Friday, February 29, 2008

Born to be Exiled

The latest news on Senator John McCain is that his eligibility for the presidential election may be in jeopardy due to his birth in the Panama Canal Zone. Now, by no means do I want McCain to be our next president, but I've got to say that the qualification that a presidential candidate must be born in the United States seems out-dated and stupid.

In this, the land of freedom and opportunity, isn't it a bit counterintuitive that we restrict anyone born anywhere else from having an opportunity to run for our nation's most prestigious office? Does the fact that McCain was born south of our borders really make him any less qualified to run the country? If Barack Obama were born in Indonesia (where he lived for several years early in his life), would it intrinsically cause him to be a less patriotic or trustworthy person?

I'm always surprised by how well some of this country's archaic rules have held up over time. The Constitution, for instance, still guides are laws with relative fairness. But this is an out-dated rule that needs to be done away with. I strongly doubt that McCain will lose his eligibility over this ordeal, but the fact it's even in question seems silly to me.

1 comment:

Nick M. said...

Well, my first response is to suggest that there is no way McCain doesn't meet the requirement because he was born on a military base and if McCain isn't a U.S. citizen, then neither is Bruce Willis. (West German airbase) But it is interesting that you are willing to adopt the conservative argument for doing away with this. (Partially a joke, but you of course realize that this is the argument moderate Republicans make for Arnold)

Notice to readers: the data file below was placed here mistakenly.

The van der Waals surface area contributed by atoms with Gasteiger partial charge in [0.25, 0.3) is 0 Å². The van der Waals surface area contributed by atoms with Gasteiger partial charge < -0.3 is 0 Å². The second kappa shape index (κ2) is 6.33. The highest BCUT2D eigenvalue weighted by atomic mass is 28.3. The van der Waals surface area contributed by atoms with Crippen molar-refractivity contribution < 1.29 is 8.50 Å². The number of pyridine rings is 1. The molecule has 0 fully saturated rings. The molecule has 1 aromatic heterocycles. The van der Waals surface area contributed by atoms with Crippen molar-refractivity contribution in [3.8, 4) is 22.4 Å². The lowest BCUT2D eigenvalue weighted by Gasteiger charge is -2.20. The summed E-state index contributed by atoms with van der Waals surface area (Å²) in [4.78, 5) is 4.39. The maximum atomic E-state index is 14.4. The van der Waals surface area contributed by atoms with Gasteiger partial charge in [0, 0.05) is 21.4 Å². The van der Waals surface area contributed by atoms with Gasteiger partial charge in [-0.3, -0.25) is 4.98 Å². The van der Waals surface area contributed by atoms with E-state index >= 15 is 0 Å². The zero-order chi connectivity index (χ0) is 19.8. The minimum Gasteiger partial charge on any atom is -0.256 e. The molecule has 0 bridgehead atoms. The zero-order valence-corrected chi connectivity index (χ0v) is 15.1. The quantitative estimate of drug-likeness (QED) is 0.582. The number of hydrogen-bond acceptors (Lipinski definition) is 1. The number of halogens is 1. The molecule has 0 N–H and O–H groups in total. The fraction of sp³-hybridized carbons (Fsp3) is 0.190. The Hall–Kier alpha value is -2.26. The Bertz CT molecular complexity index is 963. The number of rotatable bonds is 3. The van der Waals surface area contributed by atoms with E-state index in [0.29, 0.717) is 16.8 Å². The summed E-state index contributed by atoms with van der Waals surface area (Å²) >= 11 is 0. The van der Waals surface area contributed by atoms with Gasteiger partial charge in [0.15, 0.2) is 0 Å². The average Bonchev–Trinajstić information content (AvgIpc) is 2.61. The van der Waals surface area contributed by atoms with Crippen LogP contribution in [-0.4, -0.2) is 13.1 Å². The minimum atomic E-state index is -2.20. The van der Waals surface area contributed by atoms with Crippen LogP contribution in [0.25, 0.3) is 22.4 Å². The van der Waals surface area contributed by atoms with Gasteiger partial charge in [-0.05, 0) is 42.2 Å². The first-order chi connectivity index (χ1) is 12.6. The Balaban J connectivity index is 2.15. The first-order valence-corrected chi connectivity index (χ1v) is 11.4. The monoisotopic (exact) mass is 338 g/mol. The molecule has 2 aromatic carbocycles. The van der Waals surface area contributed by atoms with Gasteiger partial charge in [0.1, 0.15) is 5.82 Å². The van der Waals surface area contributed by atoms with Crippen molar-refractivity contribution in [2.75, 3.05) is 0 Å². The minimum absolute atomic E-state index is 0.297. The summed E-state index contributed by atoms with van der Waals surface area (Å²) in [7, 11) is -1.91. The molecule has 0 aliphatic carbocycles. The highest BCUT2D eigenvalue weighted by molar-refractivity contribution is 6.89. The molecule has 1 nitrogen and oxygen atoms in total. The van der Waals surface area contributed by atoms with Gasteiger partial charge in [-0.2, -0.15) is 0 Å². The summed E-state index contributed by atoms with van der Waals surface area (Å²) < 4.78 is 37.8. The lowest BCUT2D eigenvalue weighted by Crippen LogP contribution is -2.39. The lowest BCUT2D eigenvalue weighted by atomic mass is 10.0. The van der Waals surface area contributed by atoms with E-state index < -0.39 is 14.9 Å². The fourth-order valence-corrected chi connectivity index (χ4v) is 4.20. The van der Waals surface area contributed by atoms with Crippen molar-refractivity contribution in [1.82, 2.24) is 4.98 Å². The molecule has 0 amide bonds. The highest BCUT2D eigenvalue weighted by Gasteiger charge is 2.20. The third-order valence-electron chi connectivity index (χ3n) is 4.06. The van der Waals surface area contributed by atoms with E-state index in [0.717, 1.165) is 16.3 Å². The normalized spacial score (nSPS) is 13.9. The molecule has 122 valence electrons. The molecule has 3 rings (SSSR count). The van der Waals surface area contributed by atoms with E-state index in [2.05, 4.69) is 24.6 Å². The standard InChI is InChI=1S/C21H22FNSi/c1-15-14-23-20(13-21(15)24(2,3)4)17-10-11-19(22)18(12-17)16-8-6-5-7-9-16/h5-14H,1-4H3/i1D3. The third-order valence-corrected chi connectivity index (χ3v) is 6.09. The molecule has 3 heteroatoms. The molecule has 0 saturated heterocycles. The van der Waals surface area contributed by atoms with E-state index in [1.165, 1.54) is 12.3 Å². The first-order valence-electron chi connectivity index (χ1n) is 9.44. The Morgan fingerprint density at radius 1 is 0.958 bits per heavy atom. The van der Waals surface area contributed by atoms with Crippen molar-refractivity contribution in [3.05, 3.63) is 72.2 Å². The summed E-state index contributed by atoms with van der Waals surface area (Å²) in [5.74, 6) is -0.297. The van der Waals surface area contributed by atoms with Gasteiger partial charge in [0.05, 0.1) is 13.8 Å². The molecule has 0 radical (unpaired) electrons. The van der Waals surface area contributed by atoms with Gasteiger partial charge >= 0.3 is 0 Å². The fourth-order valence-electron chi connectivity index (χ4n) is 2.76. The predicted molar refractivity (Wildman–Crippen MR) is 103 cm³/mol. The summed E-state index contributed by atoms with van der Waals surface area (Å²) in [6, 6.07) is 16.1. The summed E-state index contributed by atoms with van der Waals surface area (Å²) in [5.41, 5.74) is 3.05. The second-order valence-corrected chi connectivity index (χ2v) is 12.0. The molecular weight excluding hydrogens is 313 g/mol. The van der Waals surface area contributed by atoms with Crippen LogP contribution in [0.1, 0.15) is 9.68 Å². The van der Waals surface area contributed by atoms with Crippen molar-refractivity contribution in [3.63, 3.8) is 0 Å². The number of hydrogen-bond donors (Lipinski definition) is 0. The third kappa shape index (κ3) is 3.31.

I would ask, to begin, if you really want a Constitutional amendment to change this requirement? And if you do, do you expect that enough people would support it that it would pass? I am a little suspect right now, if only because Americans as a lot are terribly xenophobic and I can easily see a campaign against such an amendment that would utilize people's general fear of immigrants to gain opposition to such a change.

I believe you can see this part of Constitution as archaic if you approach it from a historical standpoint. That is, why would the framers want such a provision in the Constitution? It is pretty obvious. There were still plenty of loyalists and even loyalist British colonies bordering American territory. Americans at the time had reason to be suspect of anyone not born in the States (as they were delineated at the time). I suppose the question now is whether that has really changed? I think, on a personal level, I am probably fine with such a change, but I ask these questions to spark a debate about the realism of such a proposed amendment.